Sure Flow Equipment’s Engineering Department just received a big order for some custom designed reverse cone strainers. While we do have information about them on the website, we thought we’d highlight this unique product just so customers know that they’re always an option.
A Reverse Cone Strainer is basically a cone strainer inside a cone strainer… inside another cone strainer. It’s like that 1960s TV commercial for breath mints… “it’s two, two, two mints in one”… or in this case “4 strainers in one”.
Essentially this gives you three times the coverage in terms of filtration.
The Sure Flow Reverse Cone Strainer accomplishes fine mesh filtration by compressing the effective flow area of a 20-foot-long cone strainer into a compact 5-foot strainer. There are very few industrial manufacturing situations where you have the luxury of room for a 20-foot-long strainer.
This product is one of those cases where a picture is worth a thousand words, so we’ll let a graphic do the work. This exceptional conceptualization of just how effective reverse cone strainers are at conserving space was sketched out by Justin LeBlanc our V.P. of Engineering.
The first images show a regular cone strainer, with a total length of “4x”, with “x” being an arbitrary length.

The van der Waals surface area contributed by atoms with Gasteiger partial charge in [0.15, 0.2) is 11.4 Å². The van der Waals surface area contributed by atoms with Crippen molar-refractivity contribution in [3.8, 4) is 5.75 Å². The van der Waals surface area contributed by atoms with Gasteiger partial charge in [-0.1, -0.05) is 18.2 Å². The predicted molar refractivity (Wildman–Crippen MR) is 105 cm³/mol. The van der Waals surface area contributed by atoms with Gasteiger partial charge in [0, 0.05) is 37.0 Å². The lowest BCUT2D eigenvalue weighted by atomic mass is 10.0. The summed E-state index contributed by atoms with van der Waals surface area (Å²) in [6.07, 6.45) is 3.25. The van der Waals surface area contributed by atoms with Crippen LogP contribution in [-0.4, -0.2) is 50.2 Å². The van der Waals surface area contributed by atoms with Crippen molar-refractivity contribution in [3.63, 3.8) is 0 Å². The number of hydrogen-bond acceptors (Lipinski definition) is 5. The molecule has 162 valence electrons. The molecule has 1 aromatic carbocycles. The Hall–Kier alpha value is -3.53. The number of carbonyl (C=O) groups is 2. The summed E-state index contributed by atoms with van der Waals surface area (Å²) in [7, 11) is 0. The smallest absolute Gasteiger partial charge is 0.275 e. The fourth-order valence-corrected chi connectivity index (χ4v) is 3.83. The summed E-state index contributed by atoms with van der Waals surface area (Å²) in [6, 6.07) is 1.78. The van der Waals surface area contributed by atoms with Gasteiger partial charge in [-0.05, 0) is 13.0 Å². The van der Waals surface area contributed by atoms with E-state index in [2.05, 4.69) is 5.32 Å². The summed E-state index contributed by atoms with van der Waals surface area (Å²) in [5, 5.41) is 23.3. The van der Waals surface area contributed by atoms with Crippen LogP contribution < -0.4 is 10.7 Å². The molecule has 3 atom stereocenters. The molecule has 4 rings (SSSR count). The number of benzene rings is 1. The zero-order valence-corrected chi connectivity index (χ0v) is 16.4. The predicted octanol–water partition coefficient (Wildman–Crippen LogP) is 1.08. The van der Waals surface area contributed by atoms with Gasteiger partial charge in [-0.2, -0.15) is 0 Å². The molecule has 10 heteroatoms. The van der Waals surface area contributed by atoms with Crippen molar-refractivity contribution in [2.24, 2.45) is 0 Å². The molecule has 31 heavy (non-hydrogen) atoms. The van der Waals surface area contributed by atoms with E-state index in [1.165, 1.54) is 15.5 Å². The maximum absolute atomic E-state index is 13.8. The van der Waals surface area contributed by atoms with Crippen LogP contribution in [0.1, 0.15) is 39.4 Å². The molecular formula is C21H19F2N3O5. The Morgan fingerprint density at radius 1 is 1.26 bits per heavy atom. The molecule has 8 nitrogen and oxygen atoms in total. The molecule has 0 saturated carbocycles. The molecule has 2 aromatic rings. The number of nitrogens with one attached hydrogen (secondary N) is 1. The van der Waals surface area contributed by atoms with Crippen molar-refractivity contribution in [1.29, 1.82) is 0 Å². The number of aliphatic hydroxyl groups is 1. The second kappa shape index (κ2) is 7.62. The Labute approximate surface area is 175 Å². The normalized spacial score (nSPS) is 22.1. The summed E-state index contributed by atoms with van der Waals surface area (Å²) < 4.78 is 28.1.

The second image shows an expanded view of the same strainer. It has taken the 4 cut pieces of the cone strainer from the first image and welded them together in one reverse cone strainer. It essentially is now the length of just one of the sections in a regular cone strainer.
With the “4” cone sections now condensed into the length of just one, these strainers are sometimes referred to as “Quad Reverse Cone Strainers.”
The unit is simple to clean, conserves space and with an open area of 300%, this strainer provides exceptional flow filtration design and functionality.
The most common use of reverse cone strainers is in a temporary or start-up application, such as when a new process line or pipeline is commissioned.
One assumption in seeing the capacity of a typical cone strainer that is 4 times as long as a reverse cone strainer would be that the reverse cone strainer geometry may cause increased pressure drop. In fact the two have identical surface area and have the same pressure drops.
The greater surface area can be half clogged and still have more surface area than the cross section of the pipeline, minimizing pressure drop.
A reverse cone strainer does not have increased surface area, compared to a regular cone strainer, it is just more compact in design. Therefore flow and pressure drop characteristics are the same.
As usual all the technical information for this description came from Sure Flow Equipment’s Vice President of Engineering Justin LeBlanc. Justin’s unique and comprehensive knowledge of reverse cone strainers is always available for consultation to Sure Flow customers.
Here are some examples of reverse cone strainers which often help people visualize what’s involved with these unique products.
Here’s a 60” custom fabricated unit from a number of years ago… before digital cameras were what they are today.